Part 1 of this story can be found here.
In confinement, Phoebe Plummer fumed. Why them? Why was their only voice forced to demand action?
They didn’t like to upset ordinary people, but with the government’s inaction, they saw no alternative. All they really wanted was to go back to college and hang out with friends as if nothing had happened…but not when the fate of society was so uncertain.
“It’s not what I should have do in my 20s,” Plummer recalled from then on, “but we had to. Because if they keep going with these fossil fuel licenses, I don’t have much beyond my twenties. If we don’t change now, we will experience societal collapse.
To wait to be freed from the cell was rather to be freed from the purgatory of climatic danger.
If only the government could just suspend all new fossil fuel licenses. Then the disturbance would end.
“One of the things we’ve learned is ‘oh, unemployed teenagers have nothing better to do with their time,'” Plummer explained, “I really have much better places I’d rather be than in this custody cell. But frankly, it’s the only place I box be.”
Holland’s attorney (a legal representative) visited the holding cell to discuss the charges. The representative officially informed them that the painting had not been damaged at all, which meant that the criminal damage charges could not be brought before the High Court. Only damage over £5,000 qualifies… and the National Gallery has so far placed no value on the soup incident.
Holland also officially learned the painting was worth £86million.
“So what?” Holland thought sardonically, “What exactly is an £86 million painting good for when we have parents starving themselves to feed their children? I’m sure NHS nurses who use food banks are so thrilled that an 86million pound painting is OK.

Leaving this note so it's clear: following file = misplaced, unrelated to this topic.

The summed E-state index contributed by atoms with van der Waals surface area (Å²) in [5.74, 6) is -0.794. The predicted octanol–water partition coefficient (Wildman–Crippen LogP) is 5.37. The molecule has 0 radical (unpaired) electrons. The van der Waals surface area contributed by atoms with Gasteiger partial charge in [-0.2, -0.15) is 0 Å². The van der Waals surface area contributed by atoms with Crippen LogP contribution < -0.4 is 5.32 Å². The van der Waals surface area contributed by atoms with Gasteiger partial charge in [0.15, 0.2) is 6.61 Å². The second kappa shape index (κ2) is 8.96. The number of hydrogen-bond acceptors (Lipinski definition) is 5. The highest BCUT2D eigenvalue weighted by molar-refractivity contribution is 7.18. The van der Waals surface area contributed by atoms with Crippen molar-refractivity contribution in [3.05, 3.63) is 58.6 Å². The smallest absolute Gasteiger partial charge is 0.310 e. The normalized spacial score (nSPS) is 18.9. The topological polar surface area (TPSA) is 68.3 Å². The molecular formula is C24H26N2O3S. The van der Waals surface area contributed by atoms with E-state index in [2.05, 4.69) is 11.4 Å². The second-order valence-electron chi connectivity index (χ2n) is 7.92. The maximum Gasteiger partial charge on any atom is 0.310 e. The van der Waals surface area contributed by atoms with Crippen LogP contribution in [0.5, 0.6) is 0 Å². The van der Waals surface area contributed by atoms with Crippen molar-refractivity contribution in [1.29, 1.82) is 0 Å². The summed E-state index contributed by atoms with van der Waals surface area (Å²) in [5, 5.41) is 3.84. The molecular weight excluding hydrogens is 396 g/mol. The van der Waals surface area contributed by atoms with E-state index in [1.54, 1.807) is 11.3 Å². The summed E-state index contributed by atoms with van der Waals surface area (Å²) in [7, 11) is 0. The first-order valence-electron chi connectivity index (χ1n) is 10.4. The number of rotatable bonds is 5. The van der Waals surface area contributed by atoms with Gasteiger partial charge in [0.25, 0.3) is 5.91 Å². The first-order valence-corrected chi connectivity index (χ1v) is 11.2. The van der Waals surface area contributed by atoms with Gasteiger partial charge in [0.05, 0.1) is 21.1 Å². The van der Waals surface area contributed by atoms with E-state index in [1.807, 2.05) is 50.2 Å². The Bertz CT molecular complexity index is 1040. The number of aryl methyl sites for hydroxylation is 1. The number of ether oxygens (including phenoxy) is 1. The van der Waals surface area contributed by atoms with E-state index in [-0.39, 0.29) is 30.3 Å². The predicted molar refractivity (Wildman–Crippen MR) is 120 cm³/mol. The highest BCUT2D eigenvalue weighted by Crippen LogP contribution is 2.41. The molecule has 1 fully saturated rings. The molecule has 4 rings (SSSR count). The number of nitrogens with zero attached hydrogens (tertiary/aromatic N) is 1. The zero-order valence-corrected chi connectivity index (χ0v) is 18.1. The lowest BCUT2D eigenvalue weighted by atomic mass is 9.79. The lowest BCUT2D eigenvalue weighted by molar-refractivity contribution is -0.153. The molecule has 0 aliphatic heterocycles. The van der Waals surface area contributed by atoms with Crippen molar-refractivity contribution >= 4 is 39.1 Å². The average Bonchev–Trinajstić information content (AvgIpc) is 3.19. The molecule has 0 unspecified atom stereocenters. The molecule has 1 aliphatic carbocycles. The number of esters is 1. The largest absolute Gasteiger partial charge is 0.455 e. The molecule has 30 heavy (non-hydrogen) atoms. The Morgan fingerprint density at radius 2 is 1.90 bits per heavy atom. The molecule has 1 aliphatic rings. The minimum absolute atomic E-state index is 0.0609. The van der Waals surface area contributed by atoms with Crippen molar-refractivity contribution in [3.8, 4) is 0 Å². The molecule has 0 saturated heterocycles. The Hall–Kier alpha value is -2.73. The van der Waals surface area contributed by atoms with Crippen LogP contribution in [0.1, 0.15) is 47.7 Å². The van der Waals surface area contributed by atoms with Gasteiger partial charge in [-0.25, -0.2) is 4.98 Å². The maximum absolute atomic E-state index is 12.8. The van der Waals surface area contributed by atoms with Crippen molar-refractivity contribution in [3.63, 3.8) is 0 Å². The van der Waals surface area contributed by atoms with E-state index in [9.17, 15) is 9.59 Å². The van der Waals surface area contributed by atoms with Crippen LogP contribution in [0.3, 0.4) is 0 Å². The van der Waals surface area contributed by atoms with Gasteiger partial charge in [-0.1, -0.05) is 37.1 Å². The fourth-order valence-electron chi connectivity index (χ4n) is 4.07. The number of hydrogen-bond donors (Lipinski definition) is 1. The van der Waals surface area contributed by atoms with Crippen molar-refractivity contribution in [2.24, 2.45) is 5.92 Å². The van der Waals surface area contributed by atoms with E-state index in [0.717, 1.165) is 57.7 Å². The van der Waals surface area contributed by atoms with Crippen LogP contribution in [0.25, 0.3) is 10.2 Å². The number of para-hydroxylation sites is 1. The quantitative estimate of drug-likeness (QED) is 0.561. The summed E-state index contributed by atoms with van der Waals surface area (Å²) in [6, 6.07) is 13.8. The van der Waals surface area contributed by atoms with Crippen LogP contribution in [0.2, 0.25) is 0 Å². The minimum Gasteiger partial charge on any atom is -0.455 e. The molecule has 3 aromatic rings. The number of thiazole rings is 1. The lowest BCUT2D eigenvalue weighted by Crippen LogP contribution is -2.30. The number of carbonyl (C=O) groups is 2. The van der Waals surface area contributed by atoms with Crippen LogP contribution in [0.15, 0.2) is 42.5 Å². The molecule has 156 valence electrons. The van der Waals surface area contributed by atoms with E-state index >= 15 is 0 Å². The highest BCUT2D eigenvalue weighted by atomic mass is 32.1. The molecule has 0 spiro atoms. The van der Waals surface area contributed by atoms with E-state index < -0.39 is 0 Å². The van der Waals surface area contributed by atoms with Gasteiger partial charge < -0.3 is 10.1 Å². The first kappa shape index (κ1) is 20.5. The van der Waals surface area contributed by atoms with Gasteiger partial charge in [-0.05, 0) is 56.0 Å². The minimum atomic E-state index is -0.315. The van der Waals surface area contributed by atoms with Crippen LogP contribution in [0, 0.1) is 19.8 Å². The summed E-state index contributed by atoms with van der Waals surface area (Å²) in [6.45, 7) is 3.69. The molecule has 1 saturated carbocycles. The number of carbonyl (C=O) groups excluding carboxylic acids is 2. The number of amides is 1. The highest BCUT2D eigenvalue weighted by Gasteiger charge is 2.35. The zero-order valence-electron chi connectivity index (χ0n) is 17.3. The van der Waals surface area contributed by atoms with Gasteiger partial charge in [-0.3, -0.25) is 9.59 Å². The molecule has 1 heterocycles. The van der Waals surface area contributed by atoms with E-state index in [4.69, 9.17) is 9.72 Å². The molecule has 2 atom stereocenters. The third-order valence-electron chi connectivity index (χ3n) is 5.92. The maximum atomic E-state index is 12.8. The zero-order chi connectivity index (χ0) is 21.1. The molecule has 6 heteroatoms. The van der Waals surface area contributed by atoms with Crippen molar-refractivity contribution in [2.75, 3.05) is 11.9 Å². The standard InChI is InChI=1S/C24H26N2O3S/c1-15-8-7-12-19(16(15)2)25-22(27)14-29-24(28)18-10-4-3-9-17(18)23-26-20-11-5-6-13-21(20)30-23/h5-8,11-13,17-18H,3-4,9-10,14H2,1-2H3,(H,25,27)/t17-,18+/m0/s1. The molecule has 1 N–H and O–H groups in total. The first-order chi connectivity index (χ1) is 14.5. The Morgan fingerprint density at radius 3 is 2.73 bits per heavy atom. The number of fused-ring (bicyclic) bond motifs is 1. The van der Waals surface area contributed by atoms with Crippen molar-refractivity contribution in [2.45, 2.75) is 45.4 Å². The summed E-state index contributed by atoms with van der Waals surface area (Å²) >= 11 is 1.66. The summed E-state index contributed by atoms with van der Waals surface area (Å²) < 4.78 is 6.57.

What a world, where millionaire art collectors could spend so much on a painting while ordinary people suffered. Where were the elites to stop fossil fuels?
“Essentially, our cost of living crisis was created by those rich people,” Holland realized, “by that upper class of people who can afford to put millions of pounds on a single painting in their house.
Maybe it was because the climate crisis wouldn’t impact them.
“They’re fine,” Holland reflected. “They will be the ones who get the food we fight for. They are the ones who are going to have their energy siphoned out of our homes and given to them during power outages…they don’t care about us. We have seen it time and time again with the way these billionaire oil tycoons guide our politicians and the way they guide our political sphere. They only care how they can increase that insignificant number in their bank account.
Following their release, Holland and Plummer learned of a new reported estimate for the painting. Sunflowers was now valued at £94m. It appeared that the activism had increased the value of the artwork by £8million.
The museum could not confirm the total current value of the painting.
“As the National Gallery incident is now the subject of criminal proceedings, we do not think it appropriate to add anything further at this time,” a press officer wrote in a brief statement.
The official verdict is that there was “minimal damage to the frame”.
“I think the National Gallery owes us 8 million,” laughed Holland.
“I really want some of that,” Plummer replied.
The painting was already on display again. It had been returned to the wall at 4:30 p.m. on the day of the incident.
But as the moment passed, the debate raged on.
Part 3 will be released on Thursday, November 10.